We've talked about how literally terrible Spring Training "news" is before but it's true. We're trained to view sports as a daily provider of news topics and for the most part it succeeds in that role. But Spring Training isn't sports. It's the preparation for sports. There are no meaningful daily results to review. There are no meaningful upcoming games to preview. There is just preparation. Athletes performing mild exercise at medium effort for no stakes. A forty plus day slow shift from "in-shape but not ready" to "in-shape and ready". There is no news concerning 95% of the players here, certainly no news that hasn't been discussed in some other fashion during the offseason.
There are a few players returning from injury for which we are not sure of their status. This is something that demands reporting on but conditions usually don't change rapidly enough to necessitate daily updates. There are also some players fighting for a position. This may be discussed as often as these players perform but we're not at that point yet and as we've often noted Spring Training performance is unreliable. The best coverage on these fights should then be on the management's view of the situation which hopefully isn't changing daily.
All in all Spring Training reporting should be as leisurely as Spring Training is itself portrayed. A check-in weekly, or perhaps twice a week. Reporters there to break a story, like a new injury, if it happens. But that hasn't been the case for decades I imagine.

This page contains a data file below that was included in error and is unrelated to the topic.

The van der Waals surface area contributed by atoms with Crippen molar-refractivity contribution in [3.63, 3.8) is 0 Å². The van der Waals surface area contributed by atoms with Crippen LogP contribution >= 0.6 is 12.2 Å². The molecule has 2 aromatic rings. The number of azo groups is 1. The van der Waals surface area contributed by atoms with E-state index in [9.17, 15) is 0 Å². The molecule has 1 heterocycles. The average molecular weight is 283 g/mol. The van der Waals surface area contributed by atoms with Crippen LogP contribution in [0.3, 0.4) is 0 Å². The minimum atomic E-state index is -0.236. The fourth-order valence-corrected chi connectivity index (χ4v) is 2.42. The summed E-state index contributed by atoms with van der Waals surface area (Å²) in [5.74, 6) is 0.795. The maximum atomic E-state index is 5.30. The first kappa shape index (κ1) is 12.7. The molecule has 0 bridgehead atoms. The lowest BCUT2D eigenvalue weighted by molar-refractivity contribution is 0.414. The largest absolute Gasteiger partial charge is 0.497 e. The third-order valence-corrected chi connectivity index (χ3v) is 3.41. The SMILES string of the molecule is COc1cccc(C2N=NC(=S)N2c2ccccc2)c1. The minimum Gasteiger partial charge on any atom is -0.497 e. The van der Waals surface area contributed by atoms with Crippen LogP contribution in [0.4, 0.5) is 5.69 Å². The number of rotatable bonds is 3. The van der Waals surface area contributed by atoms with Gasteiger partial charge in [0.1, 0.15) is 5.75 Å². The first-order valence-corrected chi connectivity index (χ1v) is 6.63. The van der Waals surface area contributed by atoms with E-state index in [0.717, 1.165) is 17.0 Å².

The worst thing is that the situation I'm talking about - news being forced to be daily - is antiquated. News is now forced to be immediate. We're taking something that can barely qualify as a bi-weekly news source, punctuated here and there by actual stories, and making it something from which we expect hourly news bites. This is why we get the "Hey, today Johnny Baseball's son was at the park and played catch!" and the "Jim Baseball (no relation) looked real good at the plate today" updates. It's literally the only new thing that has happened since the last time they were asked for news.
Who asked them? We did. It's our own fault. Someone 40-50 years ago found out people liked to hear daily from Spring Training. So they did daily. Everyone read that guy, so then every place had to go daily. When the internet came that moved to a faster pace and with twitter faster still. We want news even if there isn't really news to report. Well we want information, really. Any sort of tidbit that we can pass off to ourselves as news. We are used to this level of baseball news consumption - hard stories daily with endless discussion between them - and finally we can have a substitute, even if it's so pale as to be transparent. Give us the substitute.
There isn't a cultural solution to this problem. There isn't a going back. The only solution for each person comes down to the themselves. Too much Spring Training nonsense for you? Cut back on the reporters you follow. Check on the baseball news once a week. That's where I am at this point in my life. See what drifts by that looks important, otherwise I'm still in off-season mode.